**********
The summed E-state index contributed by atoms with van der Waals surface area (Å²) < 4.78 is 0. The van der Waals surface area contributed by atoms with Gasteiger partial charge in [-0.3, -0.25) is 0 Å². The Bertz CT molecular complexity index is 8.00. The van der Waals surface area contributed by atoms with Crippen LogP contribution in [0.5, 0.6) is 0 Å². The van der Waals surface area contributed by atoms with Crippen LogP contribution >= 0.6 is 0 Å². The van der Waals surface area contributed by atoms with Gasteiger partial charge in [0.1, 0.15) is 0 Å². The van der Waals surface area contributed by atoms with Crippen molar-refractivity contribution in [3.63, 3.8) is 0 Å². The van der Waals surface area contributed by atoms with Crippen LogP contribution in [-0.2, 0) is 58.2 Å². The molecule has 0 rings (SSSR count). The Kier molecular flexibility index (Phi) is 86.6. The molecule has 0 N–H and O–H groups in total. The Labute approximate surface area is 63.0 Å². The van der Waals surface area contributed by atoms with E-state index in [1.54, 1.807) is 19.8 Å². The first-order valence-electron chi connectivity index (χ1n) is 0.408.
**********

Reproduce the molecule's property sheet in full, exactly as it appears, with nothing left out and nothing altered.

The summed E-state index contributed by atoms with van der Waals surface area (Å²) < 4.78 is 0. The van der Waals surface area contributed by atoms with Gasteiger partial charge in [-0.3, -0.25) is 0 Å². The Bertz CT molecular complexity index is 8.00. The van der Waals surface area contributed by atoms with Crippen LogP contribution in [0.5, 0.6) is 0 Å². The van der Waals surface area contributed by atoms with Crippen LogP contribution >= 0.6 is 0 Å². The van der Waals surface area contributed by atoms with Gasteiger partial charge in [0.1, 0.15) is 0 Å². The van der Waals surface area contributed by atoms with Crippen molar-refractivity contribution in [3.63, 3.8) is 0 Å². The van der Waals surface area contributed by atoms with Crippen LogP contribution in [-0.2, 0) is 58.2 Å². The molecule has 0 rings (SSSR count). The Kier molecular flexibility index (Phi) is 86.6. The molecule has 0 N–H and O–H groups in total. The Labute approximate surface area is 63.0 Å². The van der Waals surface area contributed by atoms with E-state index in [1.54, 1.807) is 19.8 Å². The first-order valence-electron chi connectivity index (χ1n) is 0.408.